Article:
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    By Ryan Anderson | October 15th 2009 11:07 AM | Print | E-mail

    You know, I'm tired of hearing about how the Mars Exploration Rovers are so cute, and spunky, but their successor Mars Science Lab is big and ugly. MSL isn't supposed to be cute, it's supposed to be awesome.

    Just how awesome, you ask? I'll tell you how awesome.

    For starters it's huge: 7 feet tall and almost 2000 pounds. The instrument package on the end of its 8-foot arm is about the same size as the 1997 Mars Pathfinder rover. In fact it's so big that the famous airbag landing system used by Pathfinder and both MERs just won't work. There just aren't airbags strong enough to cushion the impact of such a big rover. And besides, MSL has class. It's not going to arrive on Mars huddled and asleep, cocooned in wussy airbags. No, MSL is going to arrive in style: on a jetpack.

    MSL descends to the martian surface on its "skycrane" landing system.

    That's right. After its heatshield (the largest ever flown to another planet) withstands a fiery entry and is discarded, and its parachute (50 feet across and deployed at twice the speed of sound) slows MSL down, our action hero will cut the shrouds and fire up a jetpack. The rockets will fire, bringing MSL within a few meters of the surface. And then, as if all that was not impressive enough, MSL will rappel down from the hovering platform, touch the surface, and cut the cords with explosive bolts. It will then smooth the creases in its tuxedo, adjust its tie and order a martini.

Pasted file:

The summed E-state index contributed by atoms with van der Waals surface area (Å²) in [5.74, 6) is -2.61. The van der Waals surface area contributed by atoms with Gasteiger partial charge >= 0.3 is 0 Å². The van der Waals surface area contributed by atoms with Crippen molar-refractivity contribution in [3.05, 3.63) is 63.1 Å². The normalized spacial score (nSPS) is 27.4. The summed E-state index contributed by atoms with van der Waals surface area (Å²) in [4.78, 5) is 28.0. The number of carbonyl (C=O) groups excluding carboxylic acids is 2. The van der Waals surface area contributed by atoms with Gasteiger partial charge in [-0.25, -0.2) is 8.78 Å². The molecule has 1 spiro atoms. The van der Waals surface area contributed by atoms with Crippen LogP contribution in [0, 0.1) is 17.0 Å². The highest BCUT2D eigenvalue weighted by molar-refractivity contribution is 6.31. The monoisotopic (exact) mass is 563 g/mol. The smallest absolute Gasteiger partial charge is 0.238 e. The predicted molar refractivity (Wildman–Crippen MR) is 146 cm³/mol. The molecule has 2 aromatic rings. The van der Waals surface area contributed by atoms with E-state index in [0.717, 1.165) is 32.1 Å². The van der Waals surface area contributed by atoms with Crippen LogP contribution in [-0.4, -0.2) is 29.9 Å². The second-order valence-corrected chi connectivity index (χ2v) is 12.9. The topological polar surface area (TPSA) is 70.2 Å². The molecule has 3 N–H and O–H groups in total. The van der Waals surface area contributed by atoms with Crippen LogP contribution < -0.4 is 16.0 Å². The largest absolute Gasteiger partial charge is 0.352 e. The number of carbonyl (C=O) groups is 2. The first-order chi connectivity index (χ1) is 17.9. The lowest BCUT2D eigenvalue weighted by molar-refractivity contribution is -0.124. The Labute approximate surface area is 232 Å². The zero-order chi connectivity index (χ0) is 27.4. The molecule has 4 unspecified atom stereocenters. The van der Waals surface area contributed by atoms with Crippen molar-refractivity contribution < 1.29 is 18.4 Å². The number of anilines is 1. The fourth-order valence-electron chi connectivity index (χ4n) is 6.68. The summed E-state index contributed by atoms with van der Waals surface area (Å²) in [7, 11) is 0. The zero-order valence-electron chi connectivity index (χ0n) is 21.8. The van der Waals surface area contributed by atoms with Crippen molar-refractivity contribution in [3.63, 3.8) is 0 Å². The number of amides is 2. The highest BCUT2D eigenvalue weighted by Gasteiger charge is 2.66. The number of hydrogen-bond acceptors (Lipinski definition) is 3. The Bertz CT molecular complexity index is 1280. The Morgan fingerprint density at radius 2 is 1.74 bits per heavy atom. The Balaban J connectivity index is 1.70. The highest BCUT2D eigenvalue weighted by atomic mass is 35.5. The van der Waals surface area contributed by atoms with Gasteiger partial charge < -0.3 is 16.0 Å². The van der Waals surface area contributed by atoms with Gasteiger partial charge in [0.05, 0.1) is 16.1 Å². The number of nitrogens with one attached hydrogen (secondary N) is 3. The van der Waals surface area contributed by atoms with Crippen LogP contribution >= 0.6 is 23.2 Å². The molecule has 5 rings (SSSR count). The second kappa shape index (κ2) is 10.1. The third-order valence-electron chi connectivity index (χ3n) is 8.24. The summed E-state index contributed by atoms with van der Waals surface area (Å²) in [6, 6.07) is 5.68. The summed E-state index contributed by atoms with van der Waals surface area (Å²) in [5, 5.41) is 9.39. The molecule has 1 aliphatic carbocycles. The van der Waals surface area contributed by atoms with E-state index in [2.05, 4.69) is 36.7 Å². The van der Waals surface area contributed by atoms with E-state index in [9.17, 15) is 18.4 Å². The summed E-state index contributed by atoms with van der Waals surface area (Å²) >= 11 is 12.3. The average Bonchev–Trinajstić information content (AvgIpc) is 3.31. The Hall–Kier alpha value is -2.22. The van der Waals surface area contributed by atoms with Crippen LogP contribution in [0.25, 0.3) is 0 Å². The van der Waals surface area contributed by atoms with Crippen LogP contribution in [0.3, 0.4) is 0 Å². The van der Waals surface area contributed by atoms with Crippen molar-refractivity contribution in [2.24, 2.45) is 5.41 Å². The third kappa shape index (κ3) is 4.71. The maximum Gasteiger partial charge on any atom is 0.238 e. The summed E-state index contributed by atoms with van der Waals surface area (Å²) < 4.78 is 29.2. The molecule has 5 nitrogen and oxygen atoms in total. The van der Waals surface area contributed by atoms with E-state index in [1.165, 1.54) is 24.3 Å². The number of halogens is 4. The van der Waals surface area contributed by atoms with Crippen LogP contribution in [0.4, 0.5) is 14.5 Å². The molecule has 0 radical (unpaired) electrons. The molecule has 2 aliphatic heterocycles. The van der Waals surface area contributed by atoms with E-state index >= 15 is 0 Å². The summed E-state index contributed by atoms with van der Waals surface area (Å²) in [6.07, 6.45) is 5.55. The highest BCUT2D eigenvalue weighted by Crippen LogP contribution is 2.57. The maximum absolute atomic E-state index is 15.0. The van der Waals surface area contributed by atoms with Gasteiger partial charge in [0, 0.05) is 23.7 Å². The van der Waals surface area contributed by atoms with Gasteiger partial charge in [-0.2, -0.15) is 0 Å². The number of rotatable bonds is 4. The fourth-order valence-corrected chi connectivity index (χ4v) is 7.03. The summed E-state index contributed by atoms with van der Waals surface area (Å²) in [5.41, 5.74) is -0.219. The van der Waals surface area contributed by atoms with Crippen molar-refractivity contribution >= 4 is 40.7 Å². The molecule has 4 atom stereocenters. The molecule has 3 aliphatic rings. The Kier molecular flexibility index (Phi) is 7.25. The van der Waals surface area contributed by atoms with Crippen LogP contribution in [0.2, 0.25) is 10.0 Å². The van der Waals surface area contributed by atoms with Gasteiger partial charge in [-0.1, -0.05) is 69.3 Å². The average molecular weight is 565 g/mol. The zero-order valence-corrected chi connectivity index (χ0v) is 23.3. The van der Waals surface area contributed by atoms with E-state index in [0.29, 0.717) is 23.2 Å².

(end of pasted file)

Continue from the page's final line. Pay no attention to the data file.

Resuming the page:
Ok, I made up the part about the tuxedo and the martini. But really, its an entrance that would make James Bond jealous. And not only is it a really cool way to land, it is extremely precise, so MSL will be able to access some of the most interesting places on the planet. And just like Bond, MSL has some sweet gadgets.

    First, there are the cameras. Unlike the MER cameras, these will be true-color, high-definition cameras. In addition to the two mast cameras (one of which is zoomed in enough to make out details just three inches across at 1km away), MSL will have a hand-lens camera, used for studying details of the surface much smaller than a human hair. The hand lens will also be able to focus out to infinity, and could be used to take snapshots of otherwise inaccessible places, like the underside of the rover. (This would have come in handy for Spirit!) There will also be a video camera pointing down to capture MSL's heroic skycrane landing. That camera may also work during the mission, recording the changing surface features as MSL roves across the surface.

    Impressive though the cameras are, the real heart of MSL are its analytical instruments. First of these is the huge organic chemistry lab, SAM, which contains a mass spectrometer to break apart and weigh molecules of martian material, a gas chromatograph to separate the molecules based on their chemical properties, and a tunable laser spectrometer to sense the faintest traces of molecules like methane in the martian atmosphere. Mars has puzzled scientists for a long time because previous missions have been unable to detect any organic molecules, even those that would be expected from comet and asteroid impacts. With SAM, MSL will be able to solve that mystery.